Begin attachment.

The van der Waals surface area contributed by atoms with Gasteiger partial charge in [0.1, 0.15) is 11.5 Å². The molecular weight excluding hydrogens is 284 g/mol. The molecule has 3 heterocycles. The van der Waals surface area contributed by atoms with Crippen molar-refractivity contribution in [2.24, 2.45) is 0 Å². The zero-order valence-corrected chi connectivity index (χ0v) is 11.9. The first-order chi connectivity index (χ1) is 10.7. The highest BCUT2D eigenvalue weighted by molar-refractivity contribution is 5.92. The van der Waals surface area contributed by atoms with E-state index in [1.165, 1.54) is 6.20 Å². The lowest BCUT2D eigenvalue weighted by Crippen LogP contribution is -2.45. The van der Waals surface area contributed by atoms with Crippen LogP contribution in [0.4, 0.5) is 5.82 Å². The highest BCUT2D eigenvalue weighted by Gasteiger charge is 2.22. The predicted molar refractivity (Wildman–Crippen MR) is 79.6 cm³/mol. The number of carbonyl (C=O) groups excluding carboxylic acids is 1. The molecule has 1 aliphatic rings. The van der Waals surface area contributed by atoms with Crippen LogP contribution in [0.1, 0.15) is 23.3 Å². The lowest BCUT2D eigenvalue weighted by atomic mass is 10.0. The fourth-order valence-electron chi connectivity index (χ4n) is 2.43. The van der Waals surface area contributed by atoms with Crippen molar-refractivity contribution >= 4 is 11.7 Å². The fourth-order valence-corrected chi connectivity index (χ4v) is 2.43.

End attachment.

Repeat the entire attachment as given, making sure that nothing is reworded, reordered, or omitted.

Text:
The van der Waals surface area contributed by atoms with Gasteiger partial charge in [0.1, 0.15) is 11.5 Å². The molecular weight excluding hydrogens is 284 g/mol. The molecule has 3 heterocycles. The van der Waals surface area contributed by atoms with Crippen molar-refractivity contribution in [2.24, 2.45) is 0 Å². The zero-order valence-corrected chi connectivity index (χ0v) is 11.9. The first-order chi connectivity index (χ1) is 10.7. The highest BCUT2D eigenvalue weighted by molar-refractivity contribution is 5.92. The van der Waals surface area contributed by atoms with E-state index in [1.165, 1.54) is 6.20 Å². The lowest BCUT2D eigenvalue weighted by Crippen LogP contribution is -2.45. The van der Waals surface area contributed by atoms with Crippen LogP contribution in [0.4, 0.5) is 5.82 Å². The highest BCUT2D eigenvalue weighted by Gasteiger charge is 2.22. The predicted molar refractivity (Wildman–Crippen MR) is 79.6 cm³/mol. The number of carbonyl (C=O) groups excluding carboxylic acids is 1. The molecule has 1 aliphatic rings. The van der Waals surface area contributed by atoms with Crippen LogP contribution in [0.1, 0.15) is 23.3 Å². The lowest BCUT2D eigenvalue weighted by atomic mass is 10.0. The fourth-order valence-electron chi connectivity index (χ4n) is 2.43. The van der Waals surface area contributed by atoms with Crippen molar-refractivity contribution >= 4 is 11.7 Å². The fourth-order valence-corrected chi connectivity index (χ4v) is 2.43.